“The secret of change is to focus all of your energy, not on fighting the old, but on building the new.”


“Remember, no human condition is ever permanent. Then you will not be overjoyed in good fortune nor too scornful in misfortune.”

He asks us to get out of apathy and act for our sake by offering the world the best we can and looking for our inner self, within God as he mentions it. Not to be afraid of the difficulties. We will fall many times. But if we stand up again and continue with patience, we will eventually find Knowledge, we will experience unity, and we will lose all separation that fools us and steals our happiness.

“Our prayers should be for blessings in general, for God knows best what is good for us.”


“Nature has given us two ears, two eyes, and but one tongue-to the end that we should hear and see more than we speak.”


“Every action has its pleasures and its price.”


“Falling is not a failure. Failure comes when you stay where you have fallen.

It may have been many centuries since the killing of Socrates, but his legacies and his contribution to the evolution of our thought and the values of our culture have remained so far. His teachings are continually verified, since each one of us is looking to find his real self every day, to discover the truth and to create his ethos, character, and principles. Every day some people stand up to the injustices of this world, having only the shield of honesty and the iron will they need to oppose them. And every day there is also a Socrates out there who is sentenced to death and he also drinks his hemlock. The attempt to write this article is for him and for all those who hide a Socrates in them.

And I will close this article with my favorite saying.

“I am not an Athenian, nor a Greek, but a citizen of the world.”

Always so up-to-date! Thank you, teacher!

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Comments

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    • Sean Dragon profile imageAUTHOR

      Ioannis Arvanitis 

      12 months ago from Greece, Almyros

      A great soul that was seeking the Light. My first teacher when I was a young boy. I owe him a great piece of what I am today.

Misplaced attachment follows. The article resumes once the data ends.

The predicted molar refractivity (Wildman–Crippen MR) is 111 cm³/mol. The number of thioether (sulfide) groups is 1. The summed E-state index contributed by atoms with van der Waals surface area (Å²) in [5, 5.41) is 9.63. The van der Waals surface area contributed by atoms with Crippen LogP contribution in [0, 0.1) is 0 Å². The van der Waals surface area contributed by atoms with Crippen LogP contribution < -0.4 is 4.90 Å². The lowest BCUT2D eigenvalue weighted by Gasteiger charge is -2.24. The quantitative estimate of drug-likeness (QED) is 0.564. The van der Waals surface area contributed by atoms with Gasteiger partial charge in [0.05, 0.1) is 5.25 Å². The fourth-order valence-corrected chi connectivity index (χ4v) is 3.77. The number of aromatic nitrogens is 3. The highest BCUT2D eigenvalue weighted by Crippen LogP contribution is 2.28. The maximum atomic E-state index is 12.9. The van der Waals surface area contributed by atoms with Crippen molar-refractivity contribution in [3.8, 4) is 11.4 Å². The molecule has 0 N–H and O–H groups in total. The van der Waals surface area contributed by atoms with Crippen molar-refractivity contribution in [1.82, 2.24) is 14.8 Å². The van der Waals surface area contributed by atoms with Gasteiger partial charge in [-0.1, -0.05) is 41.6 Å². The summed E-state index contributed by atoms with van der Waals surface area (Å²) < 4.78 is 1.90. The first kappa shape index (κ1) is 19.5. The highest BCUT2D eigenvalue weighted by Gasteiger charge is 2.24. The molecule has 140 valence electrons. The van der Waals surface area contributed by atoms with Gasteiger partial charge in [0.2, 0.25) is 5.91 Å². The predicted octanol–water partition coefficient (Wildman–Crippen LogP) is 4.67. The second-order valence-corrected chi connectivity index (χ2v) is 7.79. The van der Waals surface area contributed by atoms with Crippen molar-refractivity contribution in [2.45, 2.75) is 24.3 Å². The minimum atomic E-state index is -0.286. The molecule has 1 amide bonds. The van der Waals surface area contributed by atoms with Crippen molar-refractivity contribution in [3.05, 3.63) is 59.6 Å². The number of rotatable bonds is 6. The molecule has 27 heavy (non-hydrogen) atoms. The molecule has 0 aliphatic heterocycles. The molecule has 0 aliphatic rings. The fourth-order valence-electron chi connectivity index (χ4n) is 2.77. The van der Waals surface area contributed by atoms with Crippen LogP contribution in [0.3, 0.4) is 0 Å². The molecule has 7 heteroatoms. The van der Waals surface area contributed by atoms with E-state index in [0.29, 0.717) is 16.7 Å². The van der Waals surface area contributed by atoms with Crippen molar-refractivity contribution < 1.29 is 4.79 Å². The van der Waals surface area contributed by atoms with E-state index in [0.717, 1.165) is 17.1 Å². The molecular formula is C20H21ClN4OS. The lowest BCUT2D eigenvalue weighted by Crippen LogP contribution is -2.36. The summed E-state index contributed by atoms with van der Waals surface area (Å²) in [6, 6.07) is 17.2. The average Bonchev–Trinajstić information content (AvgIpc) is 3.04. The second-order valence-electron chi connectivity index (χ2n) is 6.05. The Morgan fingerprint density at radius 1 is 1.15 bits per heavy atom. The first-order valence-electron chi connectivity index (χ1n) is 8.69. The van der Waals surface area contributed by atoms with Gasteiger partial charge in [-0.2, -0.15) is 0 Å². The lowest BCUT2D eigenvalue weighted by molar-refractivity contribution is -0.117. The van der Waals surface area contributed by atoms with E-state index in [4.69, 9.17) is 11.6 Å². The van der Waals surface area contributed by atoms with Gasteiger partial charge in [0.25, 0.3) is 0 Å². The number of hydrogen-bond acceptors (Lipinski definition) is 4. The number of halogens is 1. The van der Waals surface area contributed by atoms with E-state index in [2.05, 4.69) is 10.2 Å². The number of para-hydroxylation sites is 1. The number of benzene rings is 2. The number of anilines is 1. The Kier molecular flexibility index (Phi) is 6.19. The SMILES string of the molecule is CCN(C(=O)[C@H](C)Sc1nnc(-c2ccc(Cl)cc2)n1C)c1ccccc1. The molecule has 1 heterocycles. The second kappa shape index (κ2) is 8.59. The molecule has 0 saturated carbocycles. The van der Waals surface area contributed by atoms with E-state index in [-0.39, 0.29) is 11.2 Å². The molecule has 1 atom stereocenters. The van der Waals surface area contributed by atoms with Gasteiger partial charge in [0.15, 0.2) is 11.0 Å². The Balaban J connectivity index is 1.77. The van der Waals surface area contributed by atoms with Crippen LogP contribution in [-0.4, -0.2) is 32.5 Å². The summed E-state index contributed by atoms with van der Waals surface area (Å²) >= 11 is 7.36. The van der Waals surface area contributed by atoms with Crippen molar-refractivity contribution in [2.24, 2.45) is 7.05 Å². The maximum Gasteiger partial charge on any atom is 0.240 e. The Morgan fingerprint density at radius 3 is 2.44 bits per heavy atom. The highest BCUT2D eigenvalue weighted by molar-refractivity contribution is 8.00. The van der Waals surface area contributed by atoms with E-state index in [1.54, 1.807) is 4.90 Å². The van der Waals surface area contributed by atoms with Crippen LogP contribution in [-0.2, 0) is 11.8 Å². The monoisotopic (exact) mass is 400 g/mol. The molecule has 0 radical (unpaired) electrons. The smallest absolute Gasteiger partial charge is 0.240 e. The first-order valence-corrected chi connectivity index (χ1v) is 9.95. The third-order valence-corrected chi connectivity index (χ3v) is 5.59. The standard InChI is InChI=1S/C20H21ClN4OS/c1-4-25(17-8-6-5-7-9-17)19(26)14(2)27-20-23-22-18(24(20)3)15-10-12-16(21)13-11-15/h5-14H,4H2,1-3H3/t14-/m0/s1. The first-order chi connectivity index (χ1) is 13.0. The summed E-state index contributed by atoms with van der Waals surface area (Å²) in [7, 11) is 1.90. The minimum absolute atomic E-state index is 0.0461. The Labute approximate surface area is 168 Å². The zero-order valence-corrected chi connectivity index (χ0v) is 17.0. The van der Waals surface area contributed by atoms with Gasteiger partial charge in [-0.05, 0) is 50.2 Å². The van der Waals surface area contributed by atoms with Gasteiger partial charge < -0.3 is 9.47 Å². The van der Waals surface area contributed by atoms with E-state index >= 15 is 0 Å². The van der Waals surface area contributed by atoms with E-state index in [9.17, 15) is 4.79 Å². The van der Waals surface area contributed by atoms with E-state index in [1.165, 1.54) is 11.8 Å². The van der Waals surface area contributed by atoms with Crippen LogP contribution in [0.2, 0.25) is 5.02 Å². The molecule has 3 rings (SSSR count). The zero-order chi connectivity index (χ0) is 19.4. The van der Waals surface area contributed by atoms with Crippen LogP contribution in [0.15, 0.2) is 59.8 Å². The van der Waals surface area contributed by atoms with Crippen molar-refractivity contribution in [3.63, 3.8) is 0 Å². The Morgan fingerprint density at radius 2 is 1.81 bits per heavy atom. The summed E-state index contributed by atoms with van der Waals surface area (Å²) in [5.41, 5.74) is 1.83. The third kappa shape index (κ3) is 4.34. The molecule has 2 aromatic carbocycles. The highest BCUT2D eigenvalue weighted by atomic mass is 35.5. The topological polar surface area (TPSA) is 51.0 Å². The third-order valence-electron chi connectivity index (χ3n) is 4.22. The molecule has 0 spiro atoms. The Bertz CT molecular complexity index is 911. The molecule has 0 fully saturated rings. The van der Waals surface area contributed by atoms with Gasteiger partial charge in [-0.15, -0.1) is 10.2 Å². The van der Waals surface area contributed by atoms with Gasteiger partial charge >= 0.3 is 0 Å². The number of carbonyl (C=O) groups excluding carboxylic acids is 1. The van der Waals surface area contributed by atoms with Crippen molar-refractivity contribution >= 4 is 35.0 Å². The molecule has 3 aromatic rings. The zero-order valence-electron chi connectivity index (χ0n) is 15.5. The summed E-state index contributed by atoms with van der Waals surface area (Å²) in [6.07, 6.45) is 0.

Thank you, my brother.

    • manatita44 profile image

      manatita44 

      12 months ago from london

      Nice! Inspirational! Socrates was a great soul who most certainly contributed a great deal and influenced thought both West and East. A fine piece of writing!

    • Sean Dragon profile imageAUTHOR

      Ioannis Arvanitis 

      13 months ago from Greece, Almyros

      Thank you, my friend, Basarien and for your wise comment. I consider Socrates as my teacher. I am proud to be Greek like he was, but as he said I am a citizen of the world, and I love all the nations. At the same time, I feel shame for us, Greek people, who drove a man like him to his injustice death. And we did it again, many times, to other great people.

    • Besarien profile image

      Besarien 

      13 months ago

      Be as you wish to seem is such perfect advice and is one of my favorite quotes. The idea is both simple and expansive- subversive and self-empowering. It is odd to realize how much of what we think, how we perceive our world today, how much of the way we all go about making sense of all the chaos- we owe to Socrates and his teachings. Beautiful hub, Ioannis!

    • Sean Dragon profile imageAUTHOR

      Ioannis Arvanitis 

      14 months ago from Greece, Almyros

      My friend, you said to my heart, much more than you think. Thank you very much because I put a piece of my soul in this article.

    • cheaptrick profile image

      cheaptrick 

      14 months ago from the bridge of sighs

      What a superb effort...I wish I had something profound to say but no such luck...thank you so much for this...